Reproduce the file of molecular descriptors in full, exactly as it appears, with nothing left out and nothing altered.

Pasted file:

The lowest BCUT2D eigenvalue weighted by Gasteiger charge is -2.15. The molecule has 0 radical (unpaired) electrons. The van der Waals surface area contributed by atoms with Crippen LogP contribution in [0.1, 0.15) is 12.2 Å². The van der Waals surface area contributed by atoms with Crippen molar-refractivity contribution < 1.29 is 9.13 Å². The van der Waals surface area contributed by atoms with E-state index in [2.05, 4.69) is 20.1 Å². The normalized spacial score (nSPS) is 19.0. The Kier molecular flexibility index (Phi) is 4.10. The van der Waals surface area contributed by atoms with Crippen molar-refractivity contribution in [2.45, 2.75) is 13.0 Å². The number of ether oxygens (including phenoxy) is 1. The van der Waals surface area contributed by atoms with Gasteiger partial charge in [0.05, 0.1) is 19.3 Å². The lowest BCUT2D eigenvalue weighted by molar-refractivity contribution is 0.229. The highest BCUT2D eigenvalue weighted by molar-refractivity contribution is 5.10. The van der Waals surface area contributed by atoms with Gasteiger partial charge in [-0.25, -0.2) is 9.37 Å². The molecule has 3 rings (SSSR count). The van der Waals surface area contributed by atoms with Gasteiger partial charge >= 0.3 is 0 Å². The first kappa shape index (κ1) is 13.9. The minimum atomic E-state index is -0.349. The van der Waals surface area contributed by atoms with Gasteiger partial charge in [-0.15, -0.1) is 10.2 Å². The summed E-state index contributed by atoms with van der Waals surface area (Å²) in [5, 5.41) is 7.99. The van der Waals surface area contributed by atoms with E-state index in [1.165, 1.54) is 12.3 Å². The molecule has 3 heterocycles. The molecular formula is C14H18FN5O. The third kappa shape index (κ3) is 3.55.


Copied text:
The lowest BCUT2D eigenvalue weighted by Gasteiger charge is -2.15. The molecule has 0 radical (unpaired) electrons. The van der Waals surface area contributed by atoms with Crippen LogP contribution in [0.1, 0.15) is 12.2 Å². The van der Waals surface area contributed by atoms with Crippen molar-refractivity contribution < 1.29 is 9.13 Å². The van der Waals surface area contributed by atoms with E-state index in [2.05, 4.69) is 20.1 Å². The normalized spacial score (nSPS) is 19.0. The Kier molecular flexibility index (Phi) is 4.10. The van der Waals surface area contributed by atoms with Crippen molar-refractivity contribution in [2.45, 2.75) is 13.0 Å². The number of ether oxygens (including phenoxy) is 1. The van der Waals surface area contributed by atoms with Gasteiger partial charge in [0.05, 0.1) is 19.3 Å². The lowest BCUT2D eigenvalue weighted by molar-refractivity contribution is 0.229. The highest BCUT2D eigenvalue weighted by molar-refractivity contribution is 5.10. The van der Waals surface area contributed by atoms with Gasteiger partial charge in [-0.25, -0.2) is 9.37 Å². The molecule has 3 rings (SSSR count). The van der Waals surface area contributed by atoms with Gasteiger partial charge >= 0.3 is 0 Å². The first kappa shape index (κ1) is 13.9. The minimum atomic E-state index is -0.349. The van der Waals surface area contributed by atoms with Gasteiger partial charge in [-0.15, -0.1) is 10.2 Å². The summed E-state index contributed by atoms with van der Waals surface area (Å²) in [5, 5.41) is 7.99. The van der Waals surface area contributed by atoms with E-state index in [1.165, 1.54) is 12.3 Å². The molecule has 3 heterocycles. The molecular formula is C14H18FN5O. The third kappa shape index (κ3) is 3.55.